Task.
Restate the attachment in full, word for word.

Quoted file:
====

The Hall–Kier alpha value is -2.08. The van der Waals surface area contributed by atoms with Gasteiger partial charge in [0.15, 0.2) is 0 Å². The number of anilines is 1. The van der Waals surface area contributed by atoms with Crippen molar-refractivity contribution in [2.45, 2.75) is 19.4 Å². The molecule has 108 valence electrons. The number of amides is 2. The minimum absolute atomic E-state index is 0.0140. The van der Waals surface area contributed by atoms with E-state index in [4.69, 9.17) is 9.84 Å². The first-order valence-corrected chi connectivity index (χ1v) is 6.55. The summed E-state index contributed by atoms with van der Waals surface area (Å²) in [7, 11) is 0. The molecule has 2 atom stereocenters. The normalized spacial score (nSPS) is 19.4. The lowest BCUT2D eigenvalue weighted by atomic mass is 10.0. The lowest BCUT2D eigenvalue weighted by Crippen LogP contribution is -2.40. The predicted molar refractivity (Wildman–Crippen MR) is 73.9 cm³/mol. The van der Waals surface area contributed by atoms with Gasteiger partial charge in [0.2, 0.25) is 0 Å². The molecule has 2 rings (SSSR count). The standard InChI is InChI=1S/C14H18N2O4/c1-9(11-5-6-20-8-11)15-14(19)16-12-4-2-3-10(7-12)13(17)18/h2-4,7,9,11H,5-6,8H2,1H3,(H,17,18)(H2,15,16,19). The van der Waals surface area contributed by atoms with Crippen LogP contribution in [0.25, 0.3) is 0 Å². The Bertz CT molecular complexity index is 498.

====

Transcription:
The Hall–Kier alpha value is -2.08. The van der Waals surface area contributed by atoms with Gasteiger partial charge in [0.15, 0.2) is 0 Å². The number of anilines is 1. The van der Waals surface area contributed by atoms with Crippen molar-refractivity contribution in [2.45, 2.75) is 19.4 Å². The molecule has 108 valence electrons. The number of amides is 2. The minimum absolute atomic E-state index is 0.0140. The van der Waals surface area contributed by atoms with E-state index in [4.69, 9.17) is 9.84 Å². The first-order valence-corrected chi connectivity index (χ1v) is 6.55. The summed E-state index contributed by atoms with van der Waals surface area (Å²) in [7, 11) is 0. The molecule has 2 atom stereocenters. The normalized spacial score (nSPS) is 19.4. The lowest BCUT2D eigenvalue weighted by atomic mass is 10.0. The lowest BCUT2D eigenvalue weighted by Crippen LogP contribution is -2.40. The predicted molar refractivity (Wildman–Crippen MR) is 73.9 cm³/mol. The van der Waals surface area contributed by atoms with Gasteiger partial charge in [0.2, 0.25) is 0 Å². The molecule has 2 rings (SSSR count). The standard InChI is InChI=1S/C14H18N2O4/c1-9(11-5-6-20-8-11)15-14(19)16-12-4-2-3-10(7-12)13(17)18/h2-4,7,9,11H,5-6,8H2,1H3,(H,17,18)(H2,15,16,19). The van der Waals surface area contributed by atoms with Crippen LogP contribution in [0.25, 0.3) is 0 Å². The Bertz CT molecular complexity index is 498.